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GCN : October 2013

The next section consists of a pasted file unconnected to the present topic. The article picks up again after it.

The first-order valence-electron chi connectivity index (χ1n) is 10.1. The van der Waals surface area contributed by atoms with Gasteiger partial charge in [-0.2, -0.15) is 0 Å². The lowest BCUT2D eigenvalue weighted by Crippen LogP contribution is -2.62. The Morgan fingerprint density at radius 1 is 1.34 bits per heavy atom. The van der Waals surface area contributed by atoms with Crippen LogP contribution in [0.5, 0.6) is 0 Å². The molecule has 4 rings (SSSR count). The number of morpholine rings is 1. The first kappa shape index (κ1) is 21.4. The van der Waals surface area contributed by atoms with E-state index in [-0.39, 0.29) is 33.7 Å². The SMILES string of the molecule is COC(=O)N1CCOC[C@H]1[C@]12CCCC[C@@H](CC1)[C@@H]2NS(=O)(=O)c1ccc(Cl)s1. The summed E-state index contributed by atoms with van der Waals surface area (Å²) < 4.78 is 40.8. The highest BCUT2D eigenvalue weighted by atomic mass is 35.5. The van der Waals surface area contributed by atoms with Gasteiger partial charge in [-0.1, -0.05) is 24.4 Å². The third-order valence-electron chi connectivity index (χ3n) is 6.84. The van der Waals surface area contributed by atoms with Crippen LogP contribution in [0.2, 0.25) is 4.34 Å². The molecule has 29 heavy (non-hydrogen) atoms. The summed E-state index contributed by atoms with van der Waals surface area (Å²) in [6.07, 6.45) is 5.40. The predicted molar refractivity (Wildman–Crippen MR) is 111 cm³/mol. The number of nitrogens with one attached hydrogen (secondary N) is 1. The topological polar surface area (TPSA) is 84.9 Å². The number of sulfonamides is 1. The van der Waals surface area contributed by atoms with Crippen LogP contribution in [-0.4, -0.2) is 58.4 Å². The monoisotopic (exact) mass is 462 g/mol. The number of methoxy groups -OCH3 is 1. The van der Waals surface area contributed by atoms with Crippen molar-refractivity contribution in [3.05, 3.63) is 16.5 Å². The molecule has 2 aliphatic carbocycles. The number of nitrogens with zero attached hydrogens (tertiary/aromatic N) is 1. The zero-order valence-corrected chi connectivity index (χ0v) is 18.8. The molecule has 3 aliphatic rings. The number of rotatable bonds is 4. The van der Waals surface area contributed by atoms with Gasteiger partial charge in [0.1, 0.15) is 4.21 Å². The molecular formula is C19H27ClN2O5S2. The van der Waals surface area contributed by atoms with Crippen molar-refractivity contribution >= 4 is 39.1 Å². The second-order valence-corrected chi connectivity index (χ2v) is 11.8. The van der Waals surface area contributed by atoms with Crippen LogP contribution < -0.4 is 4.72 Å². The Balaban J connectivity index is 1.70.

GCN OCTOBER 2013 • GCN.COM 15 in 2008 and a four-phase transition to the new system was scheduled to be- ing in May 2009. The original HSIN was to be shut down in September 2009 when HSIN Next Gen would be fully operational. But by October 2008 GAO conclud- ed that, "DHS has been challenged in its ability to efficiently and effectively manage the department's existing pri- mary information-sharing system. In particular, although DHS has invested upwards of $70 million on the system, it still does not fully meet user needs." Development of the Next Gen system was plagued by a lack of project and acquisition planning, inadequate re- quirements development and poor risk management. "Investing money given the current state of management controls puts the project at risk," GAO concluded. Then, in April 2009, one month be- fore the transition to Next Gen was to begin, a hacker using federal creden- tials got into the system, accessing sensitive but unclassified information. This was followed by a second breach in May. In October 2010 DHS shut down Next Gen. GAO estimated that killing the project saved the depart- ment $129 million. NEW DIRECTION DHS reexamined HSIN user require- ments and security needs, and in No- vember 2010 got the go-ahead from the Office of Management and Budget for Release 3, which would feature better identity management and ac- cess control and would fit in with the department's plans to consolidate its Web portals, reducing the number of sites providing the same types of ser- vices. Development began in Septem- ber 2011 and in July 2012 it achieved initial operating capability. DHS took to heart GAO recom- mendations for fully staffing a HSIN program office with clearly identified roles and accountability, pursuing a requirements-based development pro- cess with appropriate change controls, and ensuring risk management for the development and procurement cycle. "It all starts with leadership," said Brody, who gives Donna Roy, executive director of the DHS Information Shar- ing Environment Office, much of the credit for the success of the program. There was a strong senior management team and accountability to a timeline and to stakeholders, he said. The focus was on user needs, he said. "There is no room for ego." The legacy HSIN was decommis- sioned in August 2013 and 40,000 us- ers and millions of documents have been moved to the new system. Release 3 is on track to achieve full operating capability by the end of the year, Brody said. All users receive in-person iden- tity verification before being given an account, and access now requires two- factor authentication. Users logging onto an account must not only use a user-ID and password, but also a code sent out-of-band to a device such as a phone that they must also have in their possession. The agencies that upload informa- tion to the system retain control over it. The information is tagged by the own- ers with metadata that is matched with access rights to determine who can ac- cess and use it. This tagging for access management is enabled by Microsoft's SharePoint collaboration software. The platform also uses Adobe Connect Web con- ferencing software and Cisco Jabber for instant messaging. Administrators have created 140 communities of inter- est to allow collaboration, sharing and chatting among the group. Some work remains in fleshing out HSIN Release 3. Simplified sign-on is being planned to enable interoper- ability with other networks, including Law Enforcement Online (LEO), the FBI's information sharing network; Regional Information Sharing Systems (RISS), a network of distributed law enforcement systems; and Intelink, the intelligence community's network of intranets. HSIN also is in the process of joining the National Identity Exchange Federa- tion, using the Federal ICAM Backend Attribute Exchange. These enhancements are expected to more fully integrate HSIN Release 3 into the federal, state and local public safety communities.• HSIN in action: Boston bombing, Deep Water, Super Bowl Despite its troubled history, the Homeland Security Department's Homeland Security Information Net- work has shown its worth as a platform for enabling communications and data sharing across department boundaries during emergencies. In the wake of the Boston Marathon bombing in April, HSIN provided Web-based conferencing and collaboration to 400 people from local, state and federal law enforcement and intelligence agencies. Demand for the service reached a peak during that investigation. The HSIN help desk typically receives about 250 inquiries a day and about 1,750 in a week. In the week following the bombing it received more than 5,000 requests for help and access. Prior to that, the largest number of calls received was during the Deep Water Horizon Oil Spill in 2010, when it received 500 calls in one day. During the Deep Water Horizon event, the U.S. Coast Guard used HSIN extensively to keep in touch and work with other state and local agencies in the area of the spill. But HSIN is not just for disaster response, said Michael Brody, HSIN manager for policy outreach and communications. "There is a steady stream of opera- tional cooperation going on behind the scenes daily," he said. "Things you will never read about. It also is used for routine management of national security events, such as presidential inaugurations and Super Bowls. Not all of these events turn out to be rou- tine, however. The Feb. 3 blackout during Super Bowl 47 in New Orleans threw security operations into some confusion, but HSIN was able to keep law enforcement personnel in touch with each other and ease concerns about a possible terrorist attack, Brody said. "We don't have a formal mobile app for HSIN," he said. But without power, users still were able to use browsers on mobile devices to access the Web portal and keep information flowing about the blackout. It turned out that the 34-minute outage was due to the failure of a relay on a cable linking the Superdome to the electric grid and not to terrorists or a conspiracy on the part of the Baltimore Ravens against the San Francisco 49ers. --- William Jackson